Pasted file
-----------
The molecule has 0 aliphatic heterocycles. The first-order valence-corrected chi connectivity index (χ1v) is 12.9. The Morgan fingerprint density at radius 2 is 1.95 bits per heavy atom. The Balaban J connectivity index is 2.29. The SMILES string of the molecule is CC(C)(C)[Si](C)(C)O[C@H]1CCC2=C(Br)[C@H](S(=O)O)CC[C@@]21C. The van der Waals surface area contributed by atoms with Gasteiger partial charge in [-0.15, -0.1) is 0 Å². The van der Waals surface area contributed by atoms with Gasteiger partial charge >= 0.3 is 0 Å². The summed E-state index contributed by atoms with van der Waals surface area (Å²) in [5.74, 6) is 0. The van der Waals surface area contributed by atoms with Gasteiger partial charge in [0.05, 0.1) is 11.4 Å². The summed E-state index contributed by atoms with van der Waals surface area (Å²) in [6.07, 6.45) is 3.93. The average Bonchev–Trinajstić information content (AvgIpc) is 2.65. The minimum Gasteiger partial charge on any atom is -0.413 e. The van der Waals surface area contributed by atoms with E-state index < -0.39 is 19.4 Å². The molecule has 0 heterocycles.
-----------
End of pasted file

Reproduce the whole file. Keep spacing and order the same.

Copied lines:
The molecule has 0 aliphatic heterocycles. The first-order valence-corrected chi connectivity index (χ1v) is 12.9. The Morgan fingerprint density at radius 2 is 1.95 bits per heavy atom. The Balaban J connectivity index is 2.29. The SMILES string of the molecule is CC(C)(C)[Si](C)(C)O[C@H]1CCC2=C(Br)[C@H](S(=O)O)CC[C@@]21C. The van der Waals surface area contributed by atoms with Gasteiger partial charge in [-0.15, -0.1) is 0 Å². The van der Waals surface area contributed by atoms with Gasteiger partial charge >= 0.3 is 0 Å². The summed E-state index contributed by atoms with van der Waals surface area (Å²) in [5.74, 6) is 0. The van der Waals surface area contributed by atoms with Gasteiger partial charge in [0.05, 0.1) is 11.4 Å². The summed E-state index contributed by atoms with van der Waals surface area (Å²) in [6.07, 6.45) is 3.93. The average Bonchev–Trinajstić information content (AvgIpc) is 2.65. The minimum Gasteiger partial charge on any atom is -0.413 e. The van der Waals surface area contributed by atoms with E-state index < -0.39 is 19.4 Å². The molecule has 0 heterocycles.